Except the kids aren’t buying it. At least kids aged five to eight. These children, it seems, are more prone to trust a teacher, parent, or even a peer than a virtual entity. This, despite the fact that said virtual entities have been engineered, at least in part, to eliminate all of the biases and messy ambiguity involved in human knowing and remembering and transmitting information.

Why? Well, according to Judith Danovitch, a professor of psychological and brain sciences at the University of Louisville, this is because children take time to learn who or what can be trusted, particularly in an era of information overload and technological change that seems to occur at hyper speed. In a world of fake news and doctored images and “deepfake” videos, how do you know what to trust? Who can possibly decipher between the endless sources of information out there? According to what criteria? Additionally, the disembodied nature of virtual assistants can be confusing to kids. According to the article,

Trusting another human, on the other hand, is hardwired into our brains.

That’s an interesting sentence to ponder, particularly as we enter the Christmas season, with its scandalous claim of God becoming human, and with its even more scandalous claim that questions of truth are ultimately more about “who?” than “what?”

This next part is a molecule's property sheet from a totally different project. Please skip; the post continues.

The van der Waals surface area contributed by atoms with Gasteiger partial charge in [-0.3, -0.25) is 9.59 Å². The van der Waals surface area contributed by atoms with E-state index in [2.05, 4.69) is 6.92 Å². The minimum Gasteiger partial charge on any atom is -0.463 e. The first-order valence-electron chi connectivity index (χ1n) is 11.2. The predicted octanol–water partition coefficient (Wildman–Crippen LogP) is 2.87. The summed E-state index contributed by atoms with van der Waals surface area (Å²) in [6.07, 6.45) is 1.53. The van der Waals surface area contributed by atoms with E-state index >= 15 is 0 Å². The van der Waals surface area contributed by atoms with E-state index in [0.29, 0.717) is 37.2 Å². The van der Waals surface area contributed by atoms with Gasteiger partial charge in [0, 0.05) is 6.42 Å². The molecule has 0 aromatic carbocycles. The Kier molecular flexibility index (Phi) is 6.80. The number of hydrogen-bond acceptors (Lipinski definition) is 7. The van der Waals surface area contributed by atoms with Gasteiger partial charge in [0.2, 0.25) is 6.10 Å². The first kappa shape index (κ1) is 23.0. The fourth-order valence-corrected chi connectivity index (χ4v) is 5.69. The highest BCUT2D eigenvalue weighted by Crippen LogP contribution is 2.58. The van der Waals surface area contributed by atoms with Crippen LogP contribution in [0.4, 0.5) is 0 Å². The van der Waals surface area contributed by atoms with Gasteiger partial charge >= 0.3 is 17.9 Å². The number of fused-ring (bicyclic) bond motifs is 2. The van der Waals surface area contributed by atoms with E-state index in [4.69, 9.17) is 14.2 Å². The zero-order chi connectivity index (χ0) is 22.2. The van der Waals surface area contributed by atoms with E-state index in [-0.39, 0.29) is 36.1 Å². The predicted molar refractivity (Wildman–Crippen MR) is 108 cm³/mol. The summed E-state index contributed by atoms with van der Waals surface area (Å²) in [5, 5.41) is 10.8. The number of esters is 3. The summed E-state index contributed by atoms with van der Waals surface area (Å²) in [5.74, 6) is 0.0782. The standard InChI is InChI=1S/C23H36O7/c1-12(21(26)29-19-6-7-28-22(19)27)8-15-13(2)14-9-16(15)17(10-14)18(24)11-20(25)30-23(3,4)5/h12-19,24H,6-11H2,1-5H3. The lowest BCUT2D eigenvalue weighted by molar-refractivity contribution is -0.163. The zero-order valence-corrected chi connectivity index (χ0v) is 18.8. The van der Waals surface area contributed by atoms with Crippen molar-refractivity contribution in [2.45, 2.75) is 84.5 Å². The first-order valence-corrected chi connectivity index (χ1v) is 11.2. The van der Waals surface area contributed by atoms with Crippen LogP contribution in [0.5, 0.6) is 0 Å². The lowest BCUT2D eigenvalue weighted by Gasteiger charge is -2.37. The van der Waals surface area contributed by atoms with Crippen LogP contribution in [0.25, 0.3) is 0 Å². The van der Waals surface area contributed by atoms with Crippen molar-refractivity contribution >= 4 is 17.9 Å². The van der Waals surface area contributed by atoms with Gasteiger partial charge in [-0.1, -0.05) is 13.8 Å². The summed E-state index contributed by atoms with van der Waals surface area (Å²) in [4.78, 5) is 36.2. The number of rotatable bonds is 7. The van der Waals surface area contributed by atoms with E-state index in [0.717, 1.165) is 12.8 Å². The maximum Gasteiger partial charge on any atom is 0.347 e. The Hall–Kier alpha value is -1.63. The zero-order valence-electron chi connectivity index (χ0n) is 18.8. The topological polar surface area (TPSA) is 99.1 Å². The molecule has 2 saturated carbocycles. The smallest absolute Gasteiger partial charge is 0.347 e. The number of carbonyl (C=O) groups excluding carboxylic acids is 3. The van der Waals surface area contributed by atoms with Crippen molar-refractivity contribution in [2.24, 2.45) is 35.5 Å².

***

5075119568_0a018e42cf_bSpeaking of information and the Internet, this morning I happened upon an article in The Atlantic with the click-bait-y title, This Article Won’t Change Your Mind. I compliantly took the bait. The article covers fairly well-worn territory—most of us know by now that the Internet has effectively walled us off into ideological siloes, safely insulated from any idea that might challenge our preferred ideologies or threaten our certainties. But the author, Julie Beck, evokes a memorable image or two along the way:

Outside of a lab, this kind of selective exposure is even easier. You can just switch off the radio, change channels, only like the Facebook pages that give you the kind of news you prefer. You can construct a pillow fort of the information that’s comfortable.

Most people aren’t totally ensconced in a cushiony cave, though. They build windows in the fort, they peek out from time to time, they go for long strolls out in the world. And so, they will occasionally encounter information that suggests something they believe is wrong. A lot of these instances are no big deal, and people change their minds if the evidence shows they should—you thought it was supposed to be nice out today, you step out the door and it’s raining, you grab an umbrella. Simple as that. But if the thing you might be wrong about is a belief that’s deeply tied to your identity or worldview—the guru you’ve dedicated your life to is accused of some terrible things, the cigarettes you’re addicted to can kill you—well, then people become logical Simone Bileses, doing all the mental gymnastics it takes to remain convinced that they’re right.